Fifteen-year-old Interactive Data Corp, a financial data provider owned by private equity firms Silver Lake Group and Warburg Pincus, is up for potential sale or an initial public offering that could value it at more than $5 billion (including debt), Reuters reports. IDC was taken private in 2010 by Silver Lake and Warburg Pincus for $3.4 billion.
According to the Financial Times, IDC had a total outstanding debt of $2.2 billion and cash of $320 million at the end of last year.
IDC had adjusted earnings before interest, taxes, depreciation and amortization in 2014 of $362.4 million, up from $351.6 million a year earlier, according to Reuters.
Credit Suisse and Goldman Sachs would run the auction. Should the auction results be disappointing, Morgan Stanley and Barclays would run an IPO.
The sources asked Reuters not to be identified because the matter is not public; IDC declined to comment.
Interactive Data works with clients to integrate its market data services into time-sensitive operational workflows and help them address business challenges.
According to a press release published in February 2015, “Interactive Data’s fourth quarter 2014 revenue was $239.3 million, a 3.1 percent increase from $232.2 million in the fourth quarter of 2013. Excluding the impact of changes in foreign exchange rates, Interactive Data’s organic (non-GAAP) revenue for the fourth quarter of 2014 grew by 4.3 percent from the same quarter last year.”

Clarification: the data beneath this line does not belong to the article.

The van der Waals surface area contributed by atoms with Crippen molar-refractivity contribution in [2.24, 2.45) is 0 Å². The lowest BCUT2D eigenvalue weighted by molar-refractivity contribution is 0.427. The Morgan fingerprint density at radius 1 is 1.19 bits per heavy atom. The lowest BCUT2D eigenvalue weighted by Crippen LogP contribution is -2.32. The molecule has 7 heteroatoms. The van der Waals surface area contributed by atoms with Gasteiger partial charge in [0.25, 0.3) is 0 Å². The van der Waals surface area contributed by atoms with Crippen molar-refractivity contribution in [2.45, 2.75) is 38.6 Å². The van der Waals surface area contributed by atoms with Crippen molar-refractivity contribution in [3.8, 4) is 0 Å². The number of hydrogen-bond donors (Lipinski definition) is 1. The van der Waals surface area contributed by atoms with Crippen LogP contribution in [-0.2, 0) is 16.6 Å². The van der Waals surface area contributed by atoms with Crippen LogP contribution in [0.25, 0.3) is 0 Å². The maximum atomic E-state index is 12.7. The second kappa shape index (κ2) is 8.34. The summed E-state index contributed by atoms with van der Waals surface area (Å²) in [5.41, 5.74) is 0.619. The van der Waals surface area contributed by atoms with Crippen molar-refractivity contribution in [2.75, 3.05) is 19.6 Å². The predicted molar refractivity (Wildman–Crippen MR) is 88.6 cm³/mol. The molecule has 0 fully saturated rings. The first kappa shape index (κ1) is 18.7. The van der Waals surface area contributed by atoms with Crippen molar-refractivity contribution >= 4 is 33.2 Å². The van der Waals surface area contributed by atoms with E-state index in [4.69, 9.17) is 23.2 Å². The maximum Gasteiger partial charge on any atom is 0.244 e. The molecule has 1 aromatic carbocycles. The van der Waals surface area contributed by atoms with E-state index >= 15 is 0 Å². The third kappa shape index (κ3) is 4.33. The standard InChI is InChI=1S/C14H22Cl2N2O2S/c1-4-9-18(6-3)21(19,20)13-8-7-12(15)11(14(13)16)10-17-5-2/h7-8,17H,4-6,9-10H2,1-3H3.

IDC’s competitors include Bloomberg LP, Thomson Reuters Corp and FactSet. Its customers include 48 of the top 50 U.S. banks, 49 of the top 50 global asset managers and all of the top 50 U.S. mutual funds, Reuters reports.
Meanwhile, Google Payments is handling users’ financial data, ranging across apps including Android Pay and Google Wallet, VentureBeat reported on June 26. The platform will now be the service tied to Google’s backend that will support all company payments products, reported VentureBeat, as Android Pay serves in-app and in-store transactions, while Google Wallet remains geared toward peer-to-peer activity.
Financial Times reports that global spending on financial data, analysis or news increased 4 percent to $26.5 billion last year, according to Burton-Taylor, a consultancy.